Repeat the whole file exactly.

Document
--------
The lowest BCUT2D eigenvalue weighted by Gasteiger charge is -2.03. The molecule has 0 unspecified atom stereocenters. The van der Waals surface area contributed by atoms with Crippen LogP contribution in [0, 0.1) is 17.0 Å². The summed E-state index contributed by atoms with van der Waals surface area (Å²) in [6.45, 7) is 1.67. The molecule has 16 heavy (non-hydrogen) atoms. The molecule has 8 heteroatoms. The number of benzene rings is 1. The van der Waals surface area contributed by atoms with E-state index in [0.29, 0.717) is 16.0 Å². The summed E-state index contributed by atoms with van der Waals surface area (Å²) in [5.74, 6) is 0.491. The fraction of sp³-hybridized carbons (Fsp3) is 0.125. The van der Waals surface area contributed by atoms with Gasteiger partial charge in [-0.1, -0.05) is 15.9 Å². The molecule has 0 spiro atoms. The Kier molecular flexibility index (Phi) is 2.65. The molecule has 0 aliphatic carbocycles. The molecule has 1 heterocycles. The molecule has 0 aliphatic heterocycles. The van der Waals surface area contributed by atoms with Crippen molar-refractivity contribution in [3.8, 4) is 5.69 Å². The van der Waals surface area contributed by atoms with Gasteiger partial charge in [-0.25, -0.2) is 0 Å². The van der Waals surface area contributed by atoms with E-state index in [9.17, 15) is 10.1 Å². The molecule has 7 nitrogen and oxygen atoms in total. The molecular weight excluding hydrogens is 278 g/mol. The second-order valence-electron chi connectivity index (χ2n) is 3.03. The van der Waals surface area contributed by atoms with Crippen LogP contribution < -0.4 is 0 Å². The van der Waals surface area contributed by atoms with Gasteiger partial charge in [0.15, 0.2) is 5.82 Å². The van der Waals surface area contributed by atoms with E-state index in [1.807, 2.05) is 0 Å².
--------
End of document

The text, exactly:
The lowest BCUT2D eigenvalue weighted by Gasteiger charge is -2.03. The molecule has 0 unspecified atom stereocenters. The van der Waals surface area contributed by atoms with Crippen LogP contribution in [0, 0.1) is 17.0 Å². The summed E-state index contributed by atoms with van der Waals surface area (Å²) in [6.45, 7) is 1.67. The molecule has 16 heavy (non-hydrogen) atoms. The molecule has 8 heteroatoms. The number of benzene rings is 1. The van der Waals surface area contributed by atoms with E-state index in [0.29, 0.717) is 16.0 Å². The summed E-state index contributed by atoms with van der Waals surface area (Å²) in [5.74, 6) is 0.491. The fraction of sp³-hybridized carbons (Fsp3) is 0.125. The van der Waals surface area contributed by atoms with Gasteiger partial charge in [-0.1, -0.05) is 15.9 Å². The molecule has 0 spiro atoms. The Kier molecular flexibility index (Phi) is 2.65. The molecule has 0 aliphatic carbocycles. The molecule has 1 heterocycles. The molecule has 0 aliphatic heterocycles. The van der Waals surface area contributed by atoms with Crippen molar-refractivity contribution in [3.8, 4) is 5.69 Å². The van der Waals surface area contributed by atoms with Gasteiger partial charge in [-0.25, -0.2) is 0 Å². The van der Waals surface area contributed by atoms with E-state index in [9.17, 15) is 10.1 Å². The molecule has 7 nitrogen and oxygen atoms in total. The molecular weight excluding hydrogens is 278 g/mol. The second-order valence-electron chi connectivity index (χ2n) is 3.03. The van der Waals surface area contributed by atoms with Crippen LogP contribution < -0.4 is 0 Å². The van der Waals surface area contributed by atoms with Gasteiger partial charge in [0.15, 0.2) is 5.82 Å². The van der Waals surface area contributed by atoms with E-state index in [1.807, 2.05) is 0 Å².